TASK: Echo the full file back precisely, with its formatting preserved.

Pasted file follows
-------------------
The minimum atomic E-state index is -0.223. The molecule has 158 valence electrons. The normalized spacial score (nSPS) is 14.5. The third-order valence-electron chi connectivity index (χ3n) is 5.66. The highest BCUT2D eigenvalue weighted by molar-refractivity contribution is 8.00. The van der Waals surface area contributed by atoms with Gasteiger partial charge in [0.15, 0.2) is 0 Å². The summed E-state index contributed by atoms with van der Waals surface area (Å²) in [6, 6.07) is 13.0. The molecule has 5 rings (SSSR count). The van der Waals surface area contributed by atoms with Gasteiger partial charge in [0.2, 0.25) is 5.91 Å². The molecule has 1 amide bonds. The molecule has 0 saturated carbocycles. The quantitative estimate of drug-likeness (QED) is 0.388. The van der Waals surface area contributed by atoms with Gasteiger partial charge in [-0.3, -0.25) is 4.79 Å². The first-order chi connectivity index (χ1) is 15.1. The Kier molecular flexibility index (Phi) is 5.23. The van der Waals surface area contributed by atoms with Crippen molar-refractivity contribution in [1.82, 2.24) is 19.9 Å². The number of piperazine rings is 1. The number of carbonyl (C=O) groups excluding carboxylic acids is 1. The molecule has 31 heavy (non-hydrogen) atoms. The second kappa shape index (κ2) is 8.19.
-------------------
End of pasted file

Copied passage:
The minimum atomic E-state index is -0.223. The molecule has 158 valence electrons. The normalized spacial score (nSPS) is 14.5. The third-order valence-electron chi connectivity index (χ3n) is 5.66. The highest BCUT2D eigenvalue weighted by molar-refractivity contribution is 8.00. The van der Waals surface area contributed by atoms with Gasteiger partial charge in [0.15, 0.2) is 0 Å². The summed E-state index contributed by atoms with van der Waals surface area (Å²) in [6, 6.07) is 13.0. The molecule has 5 rings (SSSR count). The van der Waals surface area contributed by atoms with Gasteiger partial charge in [0.2, 0.25) is 5.91 Å². The molecule has 1 amide bonds. The molecule has 0 saturated carbocycles. The quantitative estimate of drug-likeness (QED) is 0.388. The van der Waals surface area contributed by atoms with Gasteiger partial charge in [-0.3, -0.25) is 4.79 Å². The first-order chi connectivity index (χ1) is 15.1. The Kier molecular flexibility index (Phi) is 5.23. The van der Waals surface area contributed by atoms with Crippen molar-refractivity contribution in [1.82, 2.24) is 19.9 Å². The number of piperazine rings is 1. The number of carbonyl (C=O) groups excluding carboxylic acids is 1. The molecule has 31 heavy (non-hydrogen) atoms. The second kappa shape index (κ2) is 8.19.